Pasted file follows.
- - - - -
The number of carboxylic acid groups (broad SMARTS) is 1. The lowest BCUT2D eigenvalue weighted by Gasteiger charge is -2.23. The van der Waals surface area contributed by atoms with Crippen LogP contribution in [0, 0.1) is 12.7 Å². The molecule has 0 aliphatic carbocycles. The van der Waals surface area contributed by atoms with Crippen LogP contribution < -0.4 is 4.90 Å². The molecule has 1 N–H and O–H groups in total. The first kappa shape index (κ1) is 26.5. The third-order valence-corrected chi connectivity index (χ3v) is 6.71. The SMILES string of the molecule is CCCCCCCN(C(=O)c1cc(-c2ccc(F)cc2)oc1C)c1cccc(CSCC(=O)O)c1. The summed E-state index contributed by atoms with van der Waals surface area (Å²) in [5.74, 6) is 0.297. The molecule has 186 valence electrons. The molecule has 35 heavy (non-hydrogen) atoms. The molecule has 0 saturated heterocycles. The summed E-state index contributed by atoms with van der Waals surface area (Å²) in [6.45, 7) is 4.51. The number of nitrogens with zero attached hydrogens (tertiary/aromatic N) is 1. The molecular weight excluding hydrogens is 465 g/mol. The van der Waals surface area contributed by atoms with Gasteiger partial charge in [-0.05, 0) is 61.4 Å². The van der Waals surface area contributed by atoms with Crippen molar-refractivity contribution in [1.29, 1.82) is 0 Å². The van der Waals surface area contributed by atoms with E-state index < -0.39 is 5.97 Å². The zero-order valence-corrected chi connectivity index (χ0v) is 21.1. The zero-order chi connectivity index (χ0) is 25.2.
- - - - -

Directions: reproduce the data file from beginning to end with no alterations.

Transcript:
The number of carboxylic acid groups (broad SMARTS) is 1. The lowest BCUT2D eigenvalue weighted by Gasteiger charge is -2.23. The van der Waals surface area contributed by atoms with Crippen LogP contribution in [0, 0.1) is 12.7 Å². The molecule has 0 aliphatic carbocycles. The van der Waals surface area contributed by atoms with Crippen LogP contribution < -0.4 is 4.90 Å². The molecule has 1 N–H and O–H groups in total. The first kappa shape index (κ1) is 26.5. The third-order valence-corrected chi connectivity index (χ3v) is 6.71. The SMILES string of the molecule is CCCCCCCN(C(=O)c1cc(-c2ccc(F)cc2)oc1C)c1cccc(CSCC(=O)O)c1. The summed E-state index contributed by atoms with van der Waals surface area (Å²) in [5.74, 6) is 0.297. The molecule has 186 valence electrons. The molecule has 35 heavy (non-hydrogen) atoms. The molecule has 0 saturated heterocycles. The summed E-state index contributed by atoms with van der Waals surface area (Å²) in [6.45, 7) is 4.51. The number of nitrogens with zero attached hydrogens (tertiary/aromatic N) is 1. The molecular weight excluding hydrogens is 465 g/mol. The van der Waals surface area contributed by atoms with Gasteiger partial charge in [-0.05, 0) is 61.4 Å². The van der Waals surface area contributed by atoms with Crippen molar-refractivity contribution in [1.29, 1.82) is 0 Å². The van der Waals surface area contributed by atoms with E-state index < -0.39 is 5.97 Å². The zero-order valence-corrected chi connectivity index (χ0v) is 21.1. The zero-order chi connectivity index (χ0) is 25.2.